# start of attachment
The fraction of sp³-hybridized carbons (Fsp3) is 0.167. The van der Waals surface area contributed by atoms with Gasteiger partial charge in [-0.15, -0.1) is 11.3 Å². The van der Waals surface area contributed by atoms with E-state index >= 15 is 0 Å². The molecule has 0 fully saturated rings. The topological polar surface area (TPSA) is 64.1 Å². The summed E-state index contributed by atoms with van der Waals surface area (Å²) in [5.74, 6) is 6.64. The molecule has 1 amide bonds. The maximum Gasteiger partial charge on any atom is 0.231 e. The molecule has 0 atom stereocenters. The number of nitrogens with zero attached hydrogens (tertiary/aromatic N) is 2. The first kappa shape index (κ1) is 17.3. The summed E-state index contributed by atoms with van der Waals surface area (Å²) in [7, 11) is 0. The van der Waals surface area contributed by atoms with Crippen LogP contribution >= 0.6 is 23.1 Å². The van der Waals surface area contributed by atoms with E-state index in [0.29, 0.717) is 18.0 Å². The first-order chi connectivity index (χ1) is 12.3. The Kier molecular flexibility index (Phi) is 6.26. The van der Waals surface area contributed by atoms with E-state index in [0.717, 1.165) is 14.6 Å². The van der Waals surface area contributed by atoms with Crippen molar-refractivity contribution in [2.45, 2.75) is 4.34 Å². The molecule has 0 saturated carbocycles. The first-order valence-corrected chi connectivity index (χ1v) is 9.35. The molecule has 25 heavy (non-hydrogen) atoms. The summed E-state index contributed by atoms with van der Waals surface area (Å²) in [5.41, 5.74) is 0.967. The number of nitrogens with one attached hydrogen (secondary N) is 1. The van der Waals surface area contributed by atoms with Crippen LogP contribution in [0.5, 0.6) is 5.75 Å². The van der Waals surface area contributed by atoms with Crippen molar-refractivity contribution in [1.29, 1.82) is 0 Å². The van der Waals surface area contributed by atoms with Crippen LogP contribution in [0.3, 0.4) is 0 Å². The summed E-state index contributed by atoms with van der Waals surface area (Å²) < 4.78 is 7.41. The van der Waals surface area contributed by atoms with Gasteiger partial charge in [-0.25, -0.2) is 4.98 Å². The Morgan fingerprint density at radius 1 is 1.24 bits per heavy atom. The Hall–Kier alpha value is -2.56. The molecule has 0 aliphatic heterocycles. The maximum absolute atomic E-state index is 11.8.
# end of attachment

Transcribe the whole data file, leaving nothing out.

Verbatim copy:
The fraction of sp³-hybridized carbons (Fsp3) is 0.167. The van der Waals surface area contributed by atoms with Gasteiger partial charge in [-0.15, -0.1) is 11.3 Å². The van der Waals surface area contributed by atoms with E-state index >= 15 is 0 Å². The molecule has 0 fully saturated rings. The topological polar surface area (TPSA) is 64.1 Å². The summed E-state index contributed by atoms with van der Waals surface area (Å²) in [5.74, 6) is 6.64. The molecule has 1 amide bonds. The maximum Gasteiger partial charge on any atom is 0.231 e. The molecule has 0 atom stereocenters. The number of nitrogens with zero attached hydrogens (tertiary/aromatic N) is 2. The first kappa shape index (κ1) is 17.3. The summed E-state index contributed by atoms with van der Waals surface area (Å²) in [7, 11) is 0. The van der Waals surface area contributed by atoms with Crippen LogP contribution >= 0.6 is 23.1 Å². The van der Waals surface area contributed by atoms with E-state index in [0.29, 0.717) is 18.0 Å². The first-order chi connectivity index (χ1) is 12.3. The Kier molecular flexibility index (Phi) is 6.26. The van der Waals surface area contributed by atoms with E-state index in [0.717, 1.165) is 14.6 Å². The van der Waals surface area contributed by atoms with Crippen molar-refractivity contribution in [2.45, 2.75) is 4.34 Å². The molecule has 0 saturated carbocycles. The first-order valence-corrected chi connectivity index (χ1v) is 9.35. The molecule has 25 heavy (non-hydrogen) atoms. The summed E-state index contributed by atoms with van der Waals surface area (Å²) in [5.41, 5.74) is 0.967. The number of nitrogens with one attached hydrogen (secondary N) is 1. The van der Waals surface area contributed by atoms with Crippen LogP contribution in [0.5, 0.6) is 5.75 Å². The van der Waals surface area contributed by atoms with Crippen molar-refractivity contribution in [1.29, 1.82) is 0 Å². The van der Waals surface area contributed by atoms with Crippen LogP contribution in [0.3, 0.4) is 0 Å². The summed E-state index contributed by atoms with van der Waals surface area (Å²) < 4.78 is 7.41. The van der Waals surface area contributed by atoms with Gasteiger partial charge in [-0.25, -0.2) is 4.98 Å². The Morgan fingerprint density at radius 1 is 1.24 bits per heavy atom. The Hall–Kier alpha value is -2.56. The molecule has 0 aliphatic heterocycles. The maximum absolute atomic E-state index is 11.8.